Billionaire-turned-amateur-architect Charlie Munger seems to have no qualms about building a mostly windowless mega-dorm for thousands of students at the University of California, Santa Barbara.
“This is not some crazy idea,” the 97-year-old Berkshire Hathaway investor insisted to The Washington Post after a firestorm erupted this week over his eyebrow-raising design.
Plans for the 11-story, 1.68 million-square-foot project attracted fierce criticism after the Santa Barbara Independent and student-run Daily Nexus newspaper reported that a consulting architect had quit in protest.
The dorm, named Munger Hall, would house 4,500 students in a building with just two entrances, and 94 percent of the rooms would have no windows. Instead, students would be jammed into single-person rooms on pre-fabricated floors with “virtual windows that simulate daylight.”
The design, Munger insists, would save on costs and coax students out into communal areas.
The billionaire donated $200 million to the $1.5 billion project on the condition that his blueprints be followed exactly. In fact, a university presentation on the design dubbed it “Charlie’s Vision.”
Top Los Angeles architect Dennis McFadden, a member of the school’s design review committee for 15 years, quit over what he described as an “outlandish” proposal that ignored basic standards and was approved without proper input.
“An ample body of documented evidence shows that interior environments with access to natural light, air, and views to nature improve both the physical and mental wellbeing of occupants,” he wrote in a letter, obtained by the Santa Barbara Independent. “The Munger Hall design ignores this evidence and seems to take the position that it doesn’t matter.”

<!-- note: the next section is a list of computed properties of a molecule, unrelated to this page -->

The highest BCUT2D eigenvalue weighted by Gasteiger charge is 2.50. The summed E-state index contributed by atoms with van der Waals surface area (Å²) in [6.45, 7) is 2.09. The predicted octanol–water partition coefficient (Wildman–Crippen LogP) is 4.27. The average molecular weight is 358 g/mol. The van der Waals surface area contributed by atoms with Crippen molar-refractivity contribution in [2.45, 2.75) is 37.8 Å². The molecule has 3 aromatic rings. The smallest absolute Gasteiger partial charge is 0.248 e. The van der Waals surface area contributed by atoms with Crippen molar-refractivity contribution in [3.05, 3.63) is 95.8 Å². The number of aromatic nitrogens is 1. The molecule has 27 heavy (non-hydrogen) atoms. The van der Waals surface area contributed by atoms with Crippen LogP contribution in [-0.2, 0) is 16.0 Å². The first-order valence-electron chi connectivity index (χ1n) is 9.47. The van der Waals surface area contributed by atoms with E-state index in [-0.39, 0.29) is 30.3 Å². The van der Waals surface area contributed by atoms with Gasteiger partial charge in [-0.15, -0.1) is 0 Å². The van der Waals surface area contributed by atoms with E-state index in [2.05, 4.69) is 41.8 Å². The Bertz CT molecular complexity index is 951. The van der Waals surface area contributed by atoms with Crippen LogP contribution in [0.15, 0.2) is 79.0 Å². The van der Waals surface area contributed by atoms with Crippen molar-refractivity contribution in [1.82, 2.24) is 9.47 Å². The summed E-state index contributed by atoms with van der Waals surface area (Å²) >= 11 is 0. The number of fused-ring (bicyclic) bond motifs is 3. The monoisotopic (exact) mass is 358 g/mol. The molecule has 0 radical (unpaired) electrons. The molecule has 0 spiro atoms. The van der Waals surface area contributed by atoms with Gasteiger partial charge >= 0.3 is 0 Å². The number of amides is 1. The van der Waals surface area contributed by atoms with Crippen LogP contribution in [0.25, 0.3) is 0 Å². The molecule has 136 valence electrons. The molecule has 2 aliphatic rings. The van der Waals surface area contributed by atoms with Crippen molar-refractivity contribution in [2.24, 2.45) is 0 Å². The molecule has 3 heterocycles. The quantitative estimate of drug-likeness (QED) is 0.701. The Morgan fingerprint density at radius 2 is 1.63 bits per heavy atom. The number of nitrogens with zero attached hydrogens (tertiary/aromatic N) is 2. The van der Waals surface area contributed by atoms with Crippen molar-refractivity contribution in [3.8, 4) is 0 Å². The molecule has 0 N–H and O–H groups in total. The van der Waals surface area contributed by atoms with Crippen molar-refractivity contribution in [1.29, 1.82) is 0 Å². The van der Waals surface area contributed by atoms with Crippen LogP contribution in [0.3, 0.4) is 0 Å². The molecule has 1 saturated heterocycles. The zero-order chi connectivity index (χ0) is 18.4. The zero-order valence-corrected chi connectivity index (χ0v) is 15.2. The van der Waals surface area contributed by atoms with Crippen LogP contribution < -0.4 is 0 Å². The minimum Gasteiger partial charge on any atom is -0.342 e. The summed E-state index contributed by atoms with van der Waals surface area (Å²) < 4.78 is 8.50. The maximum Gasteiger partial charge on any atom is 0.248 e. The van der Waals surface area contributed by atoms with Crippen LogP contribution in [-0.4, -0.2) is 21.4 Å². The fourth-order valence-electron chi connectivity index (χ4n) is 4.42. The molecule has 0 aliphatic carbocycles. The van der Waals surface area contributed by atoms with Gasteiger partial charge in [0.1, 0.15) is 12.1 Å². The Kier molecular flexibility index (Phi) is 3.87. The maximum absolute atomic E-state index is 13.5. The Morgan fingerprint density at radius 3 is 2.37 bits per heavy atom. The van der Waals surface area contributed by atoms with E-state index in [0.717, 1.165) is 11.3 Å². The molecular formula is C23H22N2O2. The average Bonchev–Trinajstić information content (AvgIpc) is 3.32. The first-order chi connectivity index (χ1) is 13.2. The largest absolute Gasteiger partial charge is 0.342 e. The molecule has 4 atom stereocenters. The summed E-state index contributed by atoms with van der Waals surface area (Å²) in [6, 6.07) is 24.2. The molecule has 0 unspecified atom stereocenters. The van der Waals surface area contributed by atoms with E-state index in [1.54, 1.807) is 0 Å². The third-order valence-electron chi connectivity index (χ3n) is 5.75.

He called the plan “unsupportable from my perspective as an architect, a parent, and a human being.”
Carla Yanni, an architectural history professor at Rutgers University, told the Post that “the arrogance of the proposal is breathtaking.”
But Munger has only doubled down, saying in an interview with Bloomberg that accessibility to fresh air and nature were simply “tradeoffs.”
“Everybody loves light and everybody prefers natural light. But it’s a game of tradeoffs,” Munger said. “If you build a big square building, everything is conveniently near to everybody in the building. If you maximize the light, you get fewer people in the building.”
The project still seems to have the full backing of the university, who told the Post that it remained excited for the “transformational” project that will help address the school’s critical housing shortage—even if it wasn’t what students had in mind.
“We are grateful for Mr. McFadden’s contributions and insights during his tenure as an advisory consultant,” spokesperson Andrea Estrada told the Post. “We believe that it is a valuable part of our process to consider multiple design perspectives, which is why we ask several external consultants to assist with our project reviews.”
In his resignation letter, McFadden compared the sheer size of the project to some of the world’s densest cities, claiming the mega-dorm would qualify as the eighth densest. He told the Post that other members of the review committee shared his concerns, but he felt they were simply ignored.
Even still, Munger, who characterizes himself as a disrupter in architecture world, seemed unfazed.
“On any big project, you can’t get any two architects to agree on anything,” he told the Post. “There’s always going to be some criticism.”